‘Gone Girl’ Review
Famed Director David Fincher has done it, yet again. From the moment we meet Nick Dunne (Ben) and Amy Elliot (Rosamund), I instantly felt that connection — the passion behind Amy and the nurture inside Nick.
While the film is full of twists and turns that — trust me — you won’t see coming, I want to be very strategic in my review. Needless to say, there will be no spoilers within.
The film begins with a memory of Nick running his hands through his wife’s hair, speaking softy about cracking her skull, which of course, sets the tone. Fincher makes sure to remind us that the passion behind their romance is deeper than meets the eye.
Back to real time. It’s their five year anniversary and after Nick returns from his bar (ironically titled, The Bar), he walks in to their Missouri home to find his wife missing, his living room table shattered.
So we begin the search. Luckily, clues have been left behind.
Nick Searches For His Wife, While Finding Himself
Again, without giving anything away, the police, Nick, as well as his sister, Margo (Carrie Coon) begin looking for Amy. Through flashbacks, we learn the history of their relationship — Amy has kept it all in a diary, and we see it all through her perspective: their first date; the proposal; their living arrangements, etc.
Usually I shy away from the flash between current and past times, as I feel the story gets lost — but this does the exact opposite. It strengthens it.
Amy, much to my surprise, actually grew into fame as the daughter of author, Marybeth (Lisa Banes), who wrote a series of books based on the life she never gave her daughter: Amazing Amy. Marybeth and her husband come to Missouri to assist with the search, but really help us dig deeper on the person Amy is, rather than where she is.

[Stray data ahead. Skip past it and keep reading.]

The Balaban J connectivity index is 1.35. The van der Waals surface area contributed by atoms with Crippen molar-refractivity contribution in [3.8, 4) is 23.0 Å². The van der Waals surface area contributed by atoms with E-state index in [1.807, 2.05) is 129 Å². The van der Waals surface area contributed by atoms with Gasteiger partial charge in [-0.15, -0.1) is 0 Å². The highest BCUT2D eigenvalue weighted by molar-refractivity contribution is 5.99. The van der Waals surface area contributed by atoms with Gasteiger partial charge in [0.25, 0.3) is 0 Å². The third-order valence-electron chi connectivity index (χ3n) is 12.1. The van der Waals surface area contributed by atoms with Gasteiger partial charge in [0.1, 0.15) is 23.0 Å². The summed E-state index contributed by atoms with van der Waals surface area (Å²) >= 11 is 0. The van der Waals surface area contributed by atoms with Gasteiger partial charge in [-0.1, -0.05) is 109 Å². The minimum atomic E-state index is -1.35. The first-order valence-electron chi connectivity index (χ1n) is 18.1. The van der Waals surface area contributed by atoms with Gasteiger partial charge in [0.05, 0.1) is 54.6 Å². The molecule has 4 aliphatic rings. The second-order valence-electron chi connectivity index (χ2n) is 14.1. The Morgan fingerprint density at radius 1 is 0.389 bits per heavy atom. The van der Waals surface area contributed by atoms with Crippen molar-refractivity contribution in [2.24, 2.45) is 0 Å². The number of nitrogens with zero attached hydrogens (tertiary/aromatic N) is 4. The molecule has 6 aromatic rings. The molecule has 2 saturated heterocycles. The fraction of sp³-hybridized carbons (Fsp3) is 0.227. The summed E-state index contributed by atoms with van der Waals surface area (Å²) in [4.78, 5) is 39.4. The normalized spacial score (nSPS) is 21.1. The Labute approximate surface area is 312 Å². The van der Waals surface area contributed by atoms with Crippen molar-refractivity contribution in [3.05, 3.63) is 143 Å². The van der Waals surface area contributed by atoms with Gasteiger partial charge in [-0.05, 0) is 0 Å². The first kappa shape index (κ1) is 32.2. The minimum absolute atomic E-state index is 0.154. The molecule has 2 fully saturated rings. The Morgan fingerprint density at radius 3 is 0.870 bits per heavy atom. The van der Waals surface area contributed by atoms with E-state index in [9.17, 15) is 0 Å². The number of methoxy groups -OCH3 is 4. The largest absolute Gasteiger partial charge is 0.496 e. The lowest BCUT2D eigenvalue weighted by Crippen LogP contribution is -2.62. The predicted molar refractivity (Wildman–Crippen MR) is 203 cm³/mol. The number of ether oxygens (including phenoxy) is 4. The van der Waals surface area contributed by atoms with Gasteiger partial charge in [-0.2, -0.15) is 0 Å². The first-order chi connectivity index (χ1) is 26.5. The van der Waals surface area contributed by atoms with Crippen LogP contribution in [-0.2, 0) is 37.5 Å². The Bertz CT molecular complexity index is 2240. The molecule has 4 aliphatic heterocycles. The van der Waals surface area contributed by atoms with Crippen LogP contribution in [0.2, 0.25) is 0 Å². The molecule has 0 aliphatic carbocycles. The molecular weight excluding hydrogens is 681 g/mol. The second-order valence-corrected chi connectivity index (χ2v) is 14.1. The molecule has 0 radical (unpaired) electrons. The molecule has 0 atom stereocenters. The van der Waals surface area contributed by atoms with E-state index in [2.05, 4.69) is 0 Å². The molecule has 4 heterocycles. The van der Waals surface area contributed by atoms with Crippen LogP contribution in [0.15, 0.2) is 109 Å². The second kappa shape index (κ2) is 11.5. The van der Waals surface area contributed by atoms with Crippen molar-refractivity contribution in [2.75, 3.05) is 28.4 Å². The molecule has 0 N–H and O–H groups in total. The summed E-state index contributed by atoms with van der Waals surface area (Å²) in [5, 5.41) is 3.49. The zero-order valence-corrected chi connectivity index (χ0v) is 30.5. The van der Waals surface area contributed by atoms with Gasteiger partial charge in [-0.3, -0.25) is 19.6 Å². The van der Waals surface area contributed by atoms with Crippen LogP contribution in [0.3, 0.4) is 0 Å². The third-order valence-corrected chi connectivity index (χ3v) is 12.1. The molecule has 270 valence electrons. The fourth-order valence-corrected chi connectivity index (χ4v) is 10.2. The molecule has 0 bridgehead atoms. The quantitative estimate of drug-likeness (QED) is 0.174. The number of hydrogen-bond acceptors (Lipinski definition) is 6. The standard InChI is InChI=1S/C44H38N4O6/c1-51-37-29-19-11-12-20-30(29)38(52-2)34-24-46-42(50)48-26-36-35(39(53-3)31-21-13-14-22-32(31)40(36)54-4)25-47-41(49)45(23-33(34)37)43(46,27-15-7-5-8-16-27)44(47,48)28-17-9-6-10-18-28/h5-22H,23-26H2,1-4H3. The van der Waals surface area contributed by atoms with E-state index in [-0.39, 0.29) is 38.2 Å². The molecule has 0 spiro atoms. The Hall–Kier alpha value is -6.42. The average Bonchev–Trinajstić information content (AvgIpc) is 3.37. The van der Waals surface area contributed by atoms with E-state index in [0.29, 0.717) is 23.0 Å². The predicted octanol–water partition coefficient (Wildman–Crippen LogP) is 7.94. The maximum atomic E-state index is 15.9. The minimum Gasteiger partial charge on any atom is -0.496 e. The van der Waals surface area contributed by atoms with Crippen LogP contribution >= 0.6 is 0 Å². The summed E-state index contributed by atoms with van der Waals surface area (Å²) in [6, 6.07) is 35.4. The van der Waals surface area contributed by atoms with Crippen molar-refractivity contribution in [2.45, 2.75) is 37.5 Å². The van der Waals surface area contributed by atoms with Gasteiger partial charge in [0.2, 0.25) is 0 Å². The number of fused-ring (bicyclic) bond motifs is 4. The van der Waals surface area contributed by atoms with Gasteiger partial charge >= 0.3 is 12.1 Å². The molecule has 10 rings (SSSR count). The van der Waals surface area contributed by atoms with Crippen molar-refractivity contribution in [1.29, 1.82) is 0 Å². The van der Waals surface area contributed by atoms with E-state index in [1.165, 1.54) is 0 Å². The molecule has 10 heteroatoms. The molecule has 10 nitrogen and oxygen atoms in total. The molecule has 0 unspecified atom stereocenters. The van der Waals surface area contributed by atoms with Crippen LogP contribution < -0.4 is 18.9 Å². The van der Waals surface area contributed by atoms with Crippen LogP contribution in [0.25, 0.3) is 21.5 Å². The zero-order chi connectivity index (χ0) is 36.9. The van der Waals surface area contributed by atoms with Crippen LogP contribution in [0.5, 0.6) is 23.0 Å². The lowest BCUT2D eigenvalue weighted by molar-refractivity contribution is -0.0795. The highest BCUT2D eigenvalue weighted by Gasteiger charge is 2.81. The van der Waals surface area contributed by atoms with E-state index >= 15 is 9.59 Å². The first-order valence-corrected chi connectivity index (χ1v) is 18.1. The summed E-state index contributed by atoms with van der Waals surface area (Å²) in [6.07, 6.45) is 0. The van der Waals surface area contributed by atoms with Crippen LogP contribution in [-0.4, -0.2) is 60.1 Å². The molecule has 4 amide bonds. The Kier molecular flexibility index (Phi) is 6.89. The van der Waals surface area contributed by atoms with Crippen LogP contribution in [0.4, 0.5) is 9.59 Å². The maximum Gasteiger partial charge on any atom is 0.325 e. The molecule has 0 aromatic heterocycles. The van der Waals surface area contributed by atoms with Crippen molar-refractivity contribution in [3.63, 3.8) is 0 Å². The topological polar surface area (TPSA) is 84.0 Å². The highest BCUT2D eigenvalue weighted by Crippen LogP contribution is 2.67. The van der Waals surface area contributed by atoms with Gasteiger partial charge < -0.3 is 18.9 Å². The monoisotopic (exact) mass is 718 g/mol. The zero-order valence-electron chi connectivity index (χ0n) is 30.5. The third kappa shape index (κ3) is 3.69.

Amy is a woman who has come to resent her husband for the changes made in their lives, but will hold on by a thread to their marriage. Meanwhile, Nick is the man who loves his wife to death, but mistakes and life-altering decisions have gotten in the way of that.
Everyone Is A Suspect
While the town gathers to try and find the beloved Amy, Nick goes through her past to uncover the secret men in her dark past — including a sweetly creepy, Desi Collins (Neil Patrick Harris), who had attempted suicide after their split in college. However, he is quickly made the suspect, and as a viewer, I was left battling what I wanted to be true and what was actually true.
As I walked out of the theater, my mind was spinning with questions that had already been answered, but I couldn’t help but want more. I couldn’t rave enough about the stars of the film, especially Rosamund, who made every possible phase of life look more stunning than the last.
Trent Reznor‘s music naturally filled each moment with the perfect amount of build up. My only complaint (and it’s a small one) is that no song stuck out, the way that Trent’s cover of “Creep” did in The Social Network.
The film hits theaters everywhere on Oct. 3. My suggestion: see it, and see it again. You will be moved, curious and again, like me, just wanting more.
— Emily Longeretta